NAGAIJNGAM A-J.—Rajah v. Abeyeguneu/ardene.
1946Present: NagaBngam A.J.
RAJAH, Appellant, and ABEYEGUNEWARDENE, Respondent.
1,374—M. C. Colombo South, 6^31.
Motor car—Driving in such manner as to obstruct other traffic—Meaning of the-term “obstructing traffic ”—Motor Car Ordinance, ss. 85 (7), 86,175.
Where a motorist crosses the road causing some slight obstructionto the other traffic he cannot be said to be guilty of obstructing trafficwithin the meaning of section 85 (7) of the Motor Car Ordinance.
PPEAL against a conviction from the Magistrate’s Court, Colombo-South. .
F. A. Hayley, K.C. (with him B. D. Gandevia), for the accusedappellant.
J.G. T. Weeraratne, C.C., for the Attorney-General.
Cur. adv. vult.
December 17, 1946. Nagalingam A.J.—
The charge against the accused in this case is that he did drive a motorcar from a highway into a place which is not a highway in such a manneras to obstruct other traffic on the highway in breach of section 85 (7)of the Motor Car Ordinance. He was found guilty and sentenced to pay.a fine of Rs. 50 (Fifty).
NAGAUNGAM A.J.—Rajah v. Abeyegunevoardene.
The main ground that has been urged in appeal on his behalf is that anAnalysis of the evidence led on behalf of the prosecution reveals that theaccused’s version of how the accident which has given rise to this prosecu-tion is entitled to prevail over the version given by either of the twoprosecution witnesses who themselves speak to the circumstances attend-ing the accident though in parts of their testimony they are in conflictwith each other. Briefly the facts are that the accused was driving fromthe direction of Colombo towards Nugegoda along the High Level roadat about 1 o’clock on the afternoon on the day in question keeping wellto his left and that as he approached the junction of Frances place withthe High Level road he drove his car across the High Level road to turninto Frances place ; while his car was yet on the High Level road closeto the junction of Frances place, a naval truck driven from the directionof Mugegoda towards Colombo came and banged into the left side of theaccused’s car.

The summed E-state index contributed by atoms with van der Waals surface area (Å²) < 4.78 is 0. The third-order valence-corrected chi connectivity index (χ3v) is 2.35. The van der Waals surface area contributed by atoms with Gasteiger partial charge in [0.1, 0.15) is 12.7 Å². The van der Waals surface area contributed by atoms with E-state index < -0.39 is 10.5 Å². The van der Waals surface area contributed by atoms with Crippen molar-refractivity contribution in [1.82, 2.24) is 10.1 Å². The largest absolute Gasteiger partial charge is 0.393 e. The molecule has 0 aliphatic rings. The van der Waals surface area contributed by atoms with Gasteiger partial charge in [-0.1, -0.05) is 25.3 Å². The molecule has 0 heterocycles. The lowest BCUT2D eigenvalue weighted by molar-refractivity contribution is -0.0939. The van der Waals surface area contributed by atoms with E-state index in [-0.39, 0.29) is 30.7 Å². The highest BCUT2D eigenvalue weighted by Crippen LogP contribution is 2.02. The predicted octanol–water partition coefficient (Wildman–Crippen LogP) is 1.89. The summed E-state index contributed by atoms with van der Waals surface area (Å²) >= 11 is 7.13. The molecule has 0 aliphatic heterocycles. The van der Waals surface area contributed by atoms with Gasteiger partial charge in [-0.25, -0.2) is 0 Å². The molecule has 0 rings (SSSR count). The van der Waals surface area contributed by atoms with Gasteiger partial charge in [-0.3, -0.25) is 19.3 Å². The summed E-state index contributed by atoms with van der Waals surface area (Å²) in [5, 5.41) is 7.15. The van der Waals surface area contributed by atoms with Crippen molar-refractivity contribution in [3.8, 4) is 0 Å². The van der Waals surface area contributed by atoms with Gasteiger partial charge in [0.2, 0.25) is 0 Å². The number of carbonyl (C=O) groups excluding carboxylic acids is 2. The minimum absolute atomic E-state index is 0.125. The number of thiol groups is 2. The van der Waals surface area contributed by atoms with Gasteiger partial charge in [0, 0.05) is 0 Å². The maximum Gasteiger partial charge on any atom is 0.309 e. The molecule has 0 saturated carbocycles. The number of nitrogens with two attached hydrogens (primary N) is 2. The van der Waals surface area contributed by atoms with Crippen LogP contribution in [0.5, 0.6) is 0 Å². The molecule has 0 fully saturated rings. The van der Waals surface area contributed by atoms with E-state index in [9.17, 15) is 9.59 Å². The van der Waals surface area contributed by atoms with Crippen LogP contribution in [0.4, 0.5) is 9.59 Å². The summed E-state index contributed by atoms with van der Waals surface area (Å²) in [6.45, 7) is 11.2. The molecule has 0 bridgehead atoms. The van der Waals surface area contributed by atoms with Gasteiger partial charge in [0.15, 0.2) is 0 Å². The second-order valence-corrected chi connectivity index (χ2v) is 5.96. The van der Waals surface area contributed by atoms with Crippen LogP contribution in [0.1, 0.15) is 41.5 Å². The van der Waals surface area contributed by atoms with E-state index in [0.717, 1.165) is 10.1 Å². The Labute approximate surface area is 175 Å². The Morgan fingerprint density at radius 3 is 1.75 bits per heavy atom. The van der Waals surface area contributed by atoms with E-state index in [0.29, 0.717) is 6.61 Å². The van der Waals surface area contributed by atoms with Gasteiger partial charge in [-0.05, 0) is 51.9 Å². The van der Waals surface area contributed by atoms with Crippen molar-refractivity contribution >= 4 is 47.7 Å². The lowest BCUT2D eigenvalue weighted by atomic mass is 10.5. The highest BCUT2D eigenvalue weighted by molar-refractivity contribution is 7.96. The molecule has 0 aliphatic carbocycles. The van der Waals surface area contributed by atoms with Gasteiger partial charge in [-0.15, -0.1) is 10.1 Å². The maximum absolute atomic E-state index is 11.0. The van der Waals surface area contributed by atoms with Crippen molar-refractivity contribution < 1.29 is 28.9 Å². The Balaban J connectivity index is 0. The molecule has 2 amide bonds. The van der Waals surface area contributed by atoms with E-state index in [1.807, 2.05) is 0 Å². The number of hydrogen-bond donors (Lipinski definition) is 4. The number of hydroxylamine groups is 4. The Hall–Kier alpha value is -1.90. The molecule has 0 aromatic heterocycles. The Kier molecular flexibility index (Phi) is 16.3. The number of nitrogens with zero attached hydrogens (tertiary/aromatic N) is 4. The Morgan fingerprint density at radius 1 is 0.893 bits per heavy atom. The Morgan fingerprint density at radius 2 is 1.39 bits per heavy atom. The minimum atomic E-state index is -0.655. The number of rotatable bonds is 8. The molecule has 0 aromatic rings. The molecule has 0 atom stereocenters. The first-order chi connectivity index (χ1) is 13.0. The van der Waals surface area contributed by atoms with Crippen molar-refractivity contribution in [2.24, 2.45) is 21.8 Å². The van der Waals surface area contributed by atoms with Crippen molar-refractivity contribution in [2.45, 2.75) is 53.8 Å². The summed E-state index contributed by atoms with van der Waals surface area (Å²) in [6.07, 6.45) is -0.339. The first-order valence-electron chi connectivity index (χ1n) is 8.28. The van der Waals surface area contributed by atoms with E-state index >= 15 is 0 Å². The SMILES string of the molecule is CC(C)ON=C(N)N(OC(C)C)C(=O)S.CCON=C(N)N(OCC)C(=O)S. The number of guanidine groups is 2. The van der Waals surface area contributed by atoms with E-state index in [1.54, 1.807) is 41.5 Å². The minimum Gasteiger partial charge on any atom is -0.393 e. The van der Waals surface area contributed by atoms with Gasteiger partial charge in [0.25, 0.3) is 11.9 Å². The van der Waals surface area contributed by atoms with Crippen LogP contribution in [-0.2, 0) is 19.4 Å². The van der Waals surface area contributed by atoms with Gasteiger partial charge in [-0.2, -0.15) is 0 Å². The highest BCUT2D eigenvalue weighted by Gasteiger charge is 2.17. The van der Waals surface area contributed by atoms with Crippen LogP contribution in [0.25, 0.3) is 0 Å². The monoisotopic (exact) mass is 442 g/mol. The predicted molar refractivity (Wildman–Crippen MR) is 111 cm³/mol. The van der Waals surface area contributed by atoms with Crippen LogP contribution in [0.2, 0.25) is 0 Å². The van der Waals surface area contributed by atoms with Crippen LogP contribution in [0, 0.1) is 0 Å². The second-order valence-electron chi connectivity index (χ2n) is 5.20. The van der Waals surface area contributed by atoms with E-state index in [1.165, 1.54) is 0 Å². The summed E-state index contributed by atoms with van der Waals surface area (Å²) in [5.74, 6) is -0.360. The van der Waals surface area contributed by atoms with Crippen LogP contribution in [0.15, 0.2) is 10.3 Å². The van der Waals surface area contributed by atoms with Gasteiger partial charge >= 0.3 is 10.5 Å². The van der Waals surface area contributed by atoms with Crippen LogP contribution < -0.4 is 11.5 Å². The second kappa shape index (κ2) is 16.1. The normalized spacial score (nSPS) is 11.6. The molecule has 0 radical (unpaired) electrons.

The case for the accused is that he is a frequent user of this part of theroad, that he came along the High Level road and before taking the turnhe looked right ahead of him as far as he could, that is to say, up to thebend of the road which is now proved to be about 85 feet from the junctionof Frances place according to the architect, Gonzal, and seeing no traffiche slowly drove across the centre of the road and got on to the right of theroad and while his car was yet on the main road but almost close to theimaginary right hand edge of the road at the junction his attention wasattracted by the noise caused by the naval truck getting into a skid at adistance of 55 feet away from him and as he looked he saw the truckcome towards his car on the skid and strike against his car. Admittedly,the road was wet after the rains.
The two witnesses for the prosecution are the driver of the naval truck,one Banda, and one Lt. Post who was seated by the driver. Accordingito Lt. Post, the truck was driven from the direction of Nugegoda towardsColombo, and as he came from the direction of Nugegoda towards thebend, that is to say, the bend 85 feet away from the junction of Francesplace, he noticed a lorry coming from the opposite direction, that is to say,the same direction as the one that was being taken by the accused. Hefurther says that as he reached the bend he saw three private cars followingthe lorry and that the last of the three cars was on his side of the road,apparently turning into Frances place.
If Lt. Post’s evidence, which the learned Magistrate accepts, is to beacted upon, there can be little doubt that at a distance of 85 feet from thejunction of Frances place he had noticed the car of the accused turn andget on to its right side of the road. Two facts emerge very clearly fromthis evidence of Lt. Post. One is that the driver of his truck if he kepta proper look-out must have seen from a distance of 85 feet the accused’scar take the turn across the road and the second is that the accused hadbegun to take his turn into Frances place while yet the truck was 85feet away from the junction. The driver, however, says that he noticedthe car only when he was five yards away from it but in view of Lt. Post’sevidence that one could see for a distance of 35 yards from Frances placetowards the direction of Nugegoda and the more reliable evidence of
NAGALXNGAM AJ.—Rajah b. Abeyegunevoardene.
the architect Gonzal that a distance of 85 -feet only is visible from Francesplace, it is not possible to reconcile the driver’s evidence that he noticed,the accused’s car only when he was five yards away from it.